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The Early Word on London's Hot Nude Pop-Up Restaurant

46,000 people are on the waitlist

The Feast of Achelous, Rubens
The Feast of Achelous, Rubens
Wikipedia Commons

London's newest pop-up has a strict dress code — or lack thereof: Diners are required to don their birthday suits, and nothing else. Back in April, when Eater first reported that a new pop-up called The Bunyadi would be centered around dining in the nude, reactions were mixed. While most people might not be able to stomach the idea of dining naked around strangers, a staggering 46,000 people added their names to the waitlist. Were they all teenage boys? Members of a nude colony? Hippies looking to relive a more carefree youth? We sent a reporter to find out, and, honestly, she was nonplussed:

I left wholly unchanged. Somewhere in between the "forbidden fruit" pickles and walking past drawn curtains of a private table, I got bored of it all. A seemingly earnest marketing strategy is all you need to help justify an excuse to feel naughty, right? Almost everyone I spoke to that night was drinking the Kool-Aid, and one diner even said, "yeah it might be a fad but — who cares! This is so much fun!" I would've had more fun in a strip club — the intentions are clear, the buffet is stocked with warm lemon pepper wings, and voyeurism helps the money go into the pocket of the exhibitioner, rather than out.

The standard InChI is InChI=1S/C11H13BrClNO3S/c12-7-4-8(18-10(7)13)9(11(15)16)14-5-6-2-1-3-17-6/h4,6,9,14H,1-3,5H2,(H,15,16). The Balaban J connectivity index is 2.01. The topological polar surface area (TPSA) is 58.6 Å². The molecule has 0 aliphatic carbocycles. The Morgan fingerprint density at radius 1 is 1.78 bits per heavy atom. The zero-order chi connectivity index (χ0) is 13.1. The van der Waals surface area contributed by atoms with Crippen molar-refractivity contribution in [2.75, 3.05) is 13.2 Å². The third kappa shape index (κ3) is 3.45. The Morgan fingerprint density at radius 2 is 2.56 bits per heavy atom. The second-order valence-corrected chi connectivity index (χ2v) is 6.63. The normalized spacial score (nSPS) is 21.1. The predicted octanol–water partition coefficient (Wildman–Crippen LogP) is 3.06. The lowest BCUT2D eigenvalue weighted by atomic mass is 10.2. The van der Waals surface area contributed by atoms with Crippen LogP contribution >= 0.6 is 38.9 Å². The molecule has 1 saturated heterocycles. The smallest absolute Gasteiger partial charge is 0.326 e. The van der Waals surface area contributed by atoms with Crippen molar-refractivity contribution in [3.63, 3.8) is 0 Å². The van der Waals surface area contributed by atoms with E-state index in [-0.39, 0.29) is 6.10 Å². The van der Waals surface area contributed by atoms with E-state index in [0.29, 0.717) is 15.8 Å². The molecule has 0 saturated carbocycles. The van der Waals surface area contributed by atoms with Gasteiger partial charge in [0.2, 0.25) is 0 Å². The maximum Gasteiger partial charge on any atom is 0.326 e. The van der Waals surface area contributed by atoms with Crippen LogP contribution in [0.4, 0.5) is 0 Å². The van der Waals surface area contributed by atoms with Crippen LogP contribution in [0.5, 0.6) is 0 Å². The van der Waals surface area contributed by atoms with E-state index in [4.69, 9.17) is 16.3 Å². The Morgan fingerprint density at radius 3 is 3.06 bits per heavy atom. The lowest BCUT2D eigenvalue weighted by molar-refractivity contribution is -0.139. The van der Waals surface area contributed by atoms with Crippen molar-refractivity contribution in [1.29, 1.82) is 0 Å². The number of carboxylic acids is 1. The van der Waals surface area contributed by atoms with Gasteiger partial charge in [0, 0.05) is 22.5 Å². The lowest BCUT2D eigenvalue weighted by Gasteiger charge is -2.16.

Here are a few other takes from the hottest pop-up so far this year:

The Guardian:

"How did we recruit staff who are happy to be naked? We didn't have to - we had people approach us," explains Seb Lyall, the founder. "We didn't make them get naked during interviews, though. We couldn't, really. If I asked people to strip and said: ‘Show me how you look before I present you in front of my customers,' then it's against the whole ethos of the restaurant. We don't want anyone to be judged on their bodies."


When the steak tartare with goji berry and cilantro arrives, my fellow diner and I gulp down the accompanying Argentinian Malbec and agree to get naked. And it does turn out to be curiously liberating. Mostly it's a relief. It's very warm inside Bunyadi and a thick toweling robe starts to become uncomfortable after a while. The darkness of the venue, the bamboo partitions and the strategically designed wooden furniture help maintain some dignity.


By now, it's stifling hot in the room, thanks to the thick robes and the lack of air conditioning. The three of us agree to take off our robes, and we count down, "3, 2, 1," before untying our gowns.

As well as a wave of relief from the heat, I feel hyper-aware of my nakedness. I make a conscious effort to sit up straight and hold my shoulders back. (It turns out, eating in front of people naked does wonders to one's posture.) I'm also now grateful for the darkness, which mostly covers me. Though I certainly can't forget I'm naked, I soon begin to relax and focus on the food.

National Post:

Ahead of our meal, I note with relief that I don't have to worry about what I'm wearing, given that it will be kit-off. Although I do rather wish I had undertaken some sort of exercise regime in the last few weeks. As for grooming, I feel this is a matter best left to the imagination. Suffice to say, the thought does occur.